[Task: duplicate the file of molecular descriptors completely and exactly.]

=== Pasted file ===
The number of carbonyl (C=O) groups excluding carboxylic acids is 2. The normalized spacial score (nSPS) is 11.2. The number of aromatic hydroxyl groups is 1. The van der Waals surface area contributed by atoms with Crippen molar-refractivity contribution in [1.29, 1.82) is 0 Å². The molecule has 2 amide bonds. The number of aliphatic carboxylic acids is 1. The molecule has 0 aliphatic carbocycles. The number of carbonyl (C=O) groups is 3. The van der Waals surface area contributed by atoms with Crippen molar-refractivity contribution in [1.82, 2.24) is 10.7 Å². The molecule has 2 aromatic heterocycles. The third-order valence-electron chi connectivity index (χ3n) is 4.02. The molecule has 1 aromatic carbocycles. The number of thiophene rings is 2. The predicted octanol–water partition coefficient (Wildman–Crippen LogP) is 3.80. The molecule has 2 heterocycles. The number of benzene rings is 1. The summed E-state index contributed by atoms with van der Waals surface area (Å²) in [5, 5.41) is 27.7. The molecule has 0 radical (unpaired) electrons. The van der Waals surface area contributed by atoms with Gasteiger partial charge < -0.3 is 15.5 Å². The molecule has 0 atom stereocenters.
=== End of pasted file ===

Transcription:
The number of carbonyl (C=O) groups excluding carboxylic acids is 2. The normalized spacial score (nSPS) is 11.2. The number of aromatic hydroxyl groups is 1. The van der Waals surface area contributed by atoms with Crippen molar-refractivity contribution in [1.29, 1.82) is 0 Å². The molecule has 2 amide bonds. The number of aliphatic carboxylic acids is 1. The molecule has 0 aliphatic carbocycles. The number of carbonyl (C=O) groups is 3. The van der Waals surface area contributed by atoms with Crippen molar-refractivity contribution in [1.82, 2.24) is 10.7 Å². The molecule has 2 aromatic heterocycles. The third-order valence-electron chi connectivity index (χ3n) is 4.02. The molecule has 1 aromatic carbocycles. The number of thiophene rings is 2. The predicted octanol–water partition coefficient (Wildman–Crippen LogP) is 3.80. The molecule has 2 heterocycles. The number of benzene rings is 1. The summed E-state index contributed by atoms with van der Waals surface area (Å²) in [5, 5.41) is 27.7. The molecule has 0 radical (unpaired) electrons. The van der Waals surface area contributed by atoms with Gasteiger partial charge < -0.3 is 15.5 Å². The molecule has 0 atom stereocenters.